Napoleon Dynamite may have been maligned for crossing over, selling out, being funny—whatever it was that bothered people in retrospect. But movies like Harold illustrate just how tricky it is to make an original, independent coming-of-age comedy. Despite his decade or so writing for Saturday Night Live, director-cowriter T. Sean Shannon struggles with the comedy part, and the coming-of-age part doesn’t come off so well, either.
At SNL, Shannon made a series of “Bear City” films, quick vignettes depicting the day-to-day lives of humanoid bears (which is to say, humans in bear costumes wearing human clothes, which is to say kind of hilarious no matter how mundane). Harold‘s concept also marries the absurd to the mundane: the title character (Spencer Breslin) is a 13-year-old boy who looks like a 50-year-old man, complete with severe male pattern baldness.
Though it looks at first like a visual gimmick, we soon learn that Harold’s personality, too, is prematurely old: he enjoys settling into an easy chair, reading the newspaper, and maybe catching a rerun of Murder, She Wrote or Matlock. It’s a funny idea, carried out gamely by young Breslin, but I may have spoiled about half of the film’s laughs just by describing it.
The movie is supposed to be about Harold struggling to fit in and make new friends when his mother (Ally Sheedy) takes a job in a new town, but there’s no depth to the character’s beyond-his-years crankiness, or his struggle for acceptance. Instead, we get cruel bullies, a climactic Go-Kart race, and a wacky janitor, played by Cuba Gooding, Jr.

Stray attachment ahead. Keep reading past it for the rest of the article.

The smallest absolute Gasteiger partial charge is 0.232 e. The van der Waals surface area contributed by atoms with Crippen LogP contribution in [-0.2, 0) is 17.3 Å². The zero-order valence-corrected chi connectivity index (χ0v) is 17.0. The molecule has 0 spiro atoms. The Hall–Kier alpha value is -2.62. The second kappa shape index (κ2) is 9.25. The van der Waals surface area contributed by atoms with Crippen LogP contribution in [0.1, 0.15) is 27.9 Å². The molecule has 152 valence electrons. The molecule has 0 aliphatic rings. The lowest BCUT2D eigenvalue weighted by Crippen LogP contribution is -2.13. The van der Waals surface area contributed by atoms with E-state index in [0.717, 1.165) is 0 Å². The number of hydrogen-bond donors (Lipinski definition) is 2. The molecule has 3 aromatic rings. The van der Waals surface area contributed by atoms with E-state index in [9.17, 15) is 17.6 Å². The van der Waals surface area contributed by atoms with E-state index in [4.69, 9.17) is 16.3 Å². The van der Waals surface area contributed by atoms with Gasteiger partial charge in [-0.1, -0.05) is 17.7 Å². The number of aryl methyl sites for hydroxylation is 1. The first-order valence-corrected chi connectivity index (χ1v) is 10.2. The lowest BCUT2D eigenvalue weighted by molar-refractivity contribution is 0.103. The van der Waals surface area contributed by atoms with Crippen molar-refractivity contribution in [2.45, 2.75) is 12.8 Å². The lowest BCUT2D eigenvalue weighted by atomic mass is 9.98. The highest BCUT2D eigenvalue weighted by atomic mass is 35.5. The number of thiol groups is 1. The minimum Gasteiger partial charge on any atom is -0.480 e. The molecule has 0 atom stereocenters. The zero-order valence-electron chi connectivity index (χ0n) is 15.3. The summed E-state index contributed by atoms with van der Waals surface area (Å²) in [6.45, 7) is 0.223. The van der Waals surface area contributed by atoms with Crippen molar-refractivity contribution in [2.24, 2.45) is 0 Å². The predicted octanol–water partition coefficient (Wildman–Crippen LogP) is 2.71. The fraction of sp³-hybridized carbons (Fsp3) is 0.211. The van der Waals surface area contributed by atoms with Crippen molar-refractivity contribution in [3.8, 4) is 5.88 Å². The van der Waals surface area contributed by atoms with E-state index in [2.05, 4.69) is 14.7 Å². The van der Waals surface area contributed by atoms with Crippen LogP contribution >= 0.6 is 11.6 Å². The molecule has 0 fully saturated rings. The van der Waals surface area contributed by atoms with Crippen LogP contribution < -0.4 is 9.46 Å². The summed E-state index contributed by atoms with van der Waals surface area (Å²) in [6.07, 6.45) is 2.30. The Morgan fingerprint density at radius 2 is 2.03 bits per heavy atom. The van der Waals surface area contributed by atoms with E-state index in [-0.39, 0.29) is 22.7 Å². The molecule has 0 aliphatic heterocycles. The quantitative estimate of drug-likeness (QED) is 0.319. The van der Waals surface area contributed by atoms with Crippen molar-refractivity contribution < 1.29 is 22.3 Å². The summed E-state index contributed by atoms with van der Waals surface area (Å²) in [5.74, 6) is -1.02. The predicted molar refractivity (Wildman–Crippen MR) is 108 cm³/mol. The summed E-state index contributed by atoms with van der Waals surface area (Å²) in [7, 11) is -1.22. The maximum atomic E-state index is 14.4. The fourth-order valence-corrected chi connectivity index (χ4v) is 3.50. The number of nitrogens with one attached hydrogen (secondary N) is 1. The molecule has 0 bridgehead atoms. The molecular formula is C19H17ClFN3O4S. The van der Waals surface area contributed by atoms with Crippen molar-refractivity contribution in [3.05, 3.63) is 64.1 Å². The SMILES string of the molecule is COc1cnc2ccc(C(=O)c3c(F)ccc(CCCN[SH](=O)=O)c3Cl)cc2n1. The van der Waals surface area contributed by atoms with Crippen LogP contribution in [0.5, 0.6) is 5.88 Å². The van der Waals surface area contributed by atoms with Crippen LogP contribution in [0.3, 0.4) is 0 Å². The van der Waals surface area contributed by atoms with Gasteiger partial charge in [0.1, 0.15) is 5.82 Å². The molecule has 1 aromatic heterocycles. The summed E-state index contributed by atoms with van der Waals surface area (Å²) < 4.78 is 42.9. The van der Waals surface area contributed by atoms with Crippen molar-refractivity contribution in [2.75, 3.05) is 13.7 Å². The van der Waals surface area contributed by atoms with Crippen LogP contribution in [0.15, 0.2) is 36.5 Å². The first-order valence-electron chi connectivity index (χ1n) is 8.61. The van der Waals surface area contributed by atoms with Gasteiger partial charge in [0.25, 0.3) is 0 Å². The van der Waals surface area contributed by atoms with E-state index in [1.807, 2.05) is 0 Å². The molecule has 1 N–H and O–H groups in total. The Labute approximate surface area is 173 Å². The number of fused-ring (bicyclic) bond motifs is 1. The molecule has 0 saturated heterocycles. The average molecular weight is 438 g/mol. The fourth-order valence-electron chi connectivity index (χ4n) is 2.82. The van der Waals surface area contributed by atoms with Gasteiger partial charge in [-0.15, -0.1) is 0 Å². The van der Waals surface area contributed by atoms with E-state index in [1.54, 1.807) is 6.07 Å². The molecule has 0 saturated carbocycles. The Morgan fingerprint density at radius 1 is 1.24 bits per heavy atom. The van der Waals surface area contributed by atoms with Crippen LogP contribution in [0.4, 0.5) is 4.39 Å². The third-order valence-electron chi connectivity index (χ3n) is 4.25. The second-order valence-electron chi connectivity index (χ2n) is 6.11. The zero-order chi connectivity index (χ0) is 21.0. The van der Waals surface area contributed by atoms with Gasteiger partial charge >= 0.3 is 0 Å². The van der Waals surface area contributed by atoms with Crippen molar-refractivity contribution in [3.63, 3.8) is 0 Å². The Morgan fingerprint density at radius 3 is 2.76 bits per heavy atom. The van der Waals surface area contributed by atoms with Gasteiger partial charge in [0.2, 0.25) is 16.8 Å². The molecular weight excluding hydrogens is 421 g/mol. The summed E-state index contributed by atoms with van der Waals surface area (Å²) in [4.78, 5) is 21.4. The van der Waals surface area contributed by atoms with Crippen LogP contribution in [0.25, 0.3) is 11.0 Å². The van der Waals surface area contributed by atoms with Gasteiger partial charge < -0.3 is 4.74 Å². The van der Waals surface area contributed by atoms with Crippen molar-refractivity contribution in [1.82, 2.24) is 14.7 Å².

Given the existence of Daddy Day Camp, Snow Dogs, and Boat Trip, Gooding’s presence in a kid-centric comedy isn’t as annihilating as possible—but he’s has fallen into such bizarre, amateurish disrepair as an actor that even his bids to play small and offbeat are tone-deaf. Gooding isn’t exactly bad as the janitor; it’s more like a nice try, no better or worse than the Oscar-free newbies playing high schoolers. If Gooding wants to get back to his loose, charismatic roots, he’ll have to look elsewhere.
Shannon brings some SNL alumni to fill out the faculty, but Rachel Dratch and Chris Parnell don’t have the material to sustain even their sketch-length bit parts. The jokes in Harold stubbornly remain at that size, small enough to all fit comfortably into a ten-minute short (which is apparently where the project began, back on SNL).
Sometimes Harold talks to the camera (rarely funny); occasionally, his fantasies are visualized onscreen (kind of funny, at least when said fantasies involve yet another human in a bear suit; maybe Shannon should’ve trusted his one-track mind); together, little of it fits or flows.
Given a long, 90-minute gaze, the world of Harold is insufficiently realized, to the point where it’s difficult to tell if the use of Go-Karts as a teenage status symbol is supposed to be funny, sweetly innocent, or just part of a budget concern. The world of the film seems limited on the DVD, too, which contains few extras; just a trailer and footage from the film’s premiere. For all I know, everyone involved may be extremely proud of their work on Harold, but the movie feels like a labor of love orphaned by the halfway mark. Bear City looks more and more like a better place to spend your time.